NEW YORK (
TheStreet) -- Stocks suffered their worst single-day drop in three weeks Thursday as investors were spooked by a gloomy batch of global economic data, a bearish trading call by Goldman Sachs and disappointment with the outcome of the
Federal Reserve's latest policy meeting.
Expectations that Moody's plans to announce its long-anticipated downgrades of 15 global banks at the close also exacerbated losses in the final hour of trading, pushing all three major U.S. equity indices lower by about 2%.
The action in other asset classes was volatile as well with gold losing $50, bond yields flirting with a dip below 1.6%, and oil breaking below $80 a barrel. The dollar rallied by almost 1% as demand for safe-haven assets rose.
Dow Jones Industrial Average plunged 251 points, or 1.96%, to close at 12,573, just above a low of 12,561 on the day.
lost 30 points, or 2.23%, to finish at 1325.
was hit the hardest, dropping more than 71 points, or 2.44%, to settle at 2859, snapping a five-day winning streak in dramatic fashion.
was the only Dow component to end the day in the green.
Among the biggest percentage decliners were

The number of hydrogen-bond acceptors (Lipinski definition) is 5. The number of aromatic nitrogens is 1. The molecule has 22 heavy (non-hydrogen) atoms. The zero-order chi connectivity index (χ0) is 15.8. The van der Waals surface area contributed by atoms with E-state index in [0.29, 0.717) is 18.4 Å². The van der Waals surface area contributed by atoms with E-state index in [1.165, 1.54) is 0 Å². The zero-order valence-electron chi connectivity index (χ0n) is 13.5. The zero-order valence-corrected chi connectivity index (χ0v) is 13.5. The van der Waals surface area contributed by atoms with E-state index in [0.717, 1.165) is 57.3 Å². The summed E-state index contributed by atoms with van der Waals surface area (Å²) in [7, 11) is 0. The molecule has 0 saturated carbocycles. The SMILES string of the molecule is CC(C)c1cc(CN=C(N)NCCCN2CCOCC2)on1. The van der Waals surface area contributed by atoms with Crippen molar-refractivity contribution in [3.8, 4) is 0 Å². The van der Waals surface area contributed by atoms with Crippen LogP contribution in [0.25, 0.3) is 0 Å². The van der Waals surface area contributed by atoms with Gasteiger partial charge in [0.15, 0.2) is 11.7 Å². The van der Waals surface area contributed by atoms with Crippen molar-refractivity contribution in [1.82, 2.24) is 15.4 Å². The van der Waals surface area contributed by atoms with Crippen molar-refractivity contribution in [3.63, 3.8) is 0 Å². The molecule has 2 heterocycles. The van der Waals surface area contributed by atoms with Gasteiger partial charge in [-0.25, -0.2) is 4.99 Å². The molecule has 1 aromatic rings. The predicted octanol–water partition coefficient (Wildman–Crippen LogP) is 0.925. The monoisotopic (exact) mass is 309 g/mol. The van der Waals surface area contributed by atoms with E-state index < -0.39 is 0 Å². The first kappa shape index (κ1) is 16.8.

Bank of America
, all down more than 3%.
Decliners outpaced gainers by a ratio of about 4-to-1 on both the New York Stock Exchange and the Nasdaq.
All ten major sectors on the S&P 500 finished in the red, with the technology, services, energy, capital goods, financials and basic materials sectors experiencing the steepest declines.
The selling pressure picked up after news broke that Goldman Sachs was recommending shorting S&P 500. The firm set a target of 1285 for the index recommended a stop on a close above 1390. It cited increasing signs that the economic recovery is slowing as part of its motivation.
"This morning, the Philly Fed print of -16.6, down sequentially and worse than expected, provides further evidence that weakness has extended into June," the Goldman note said.
"Although yesterday's FOMC delivered easing as expected, with a dovish statement, positive risk sentiment ahead of the FOMC had already buoyed markets," the firm said. "And we now think, with incremental US monetary policy on hold, the market will need to confront a deteriorating growth picture near term."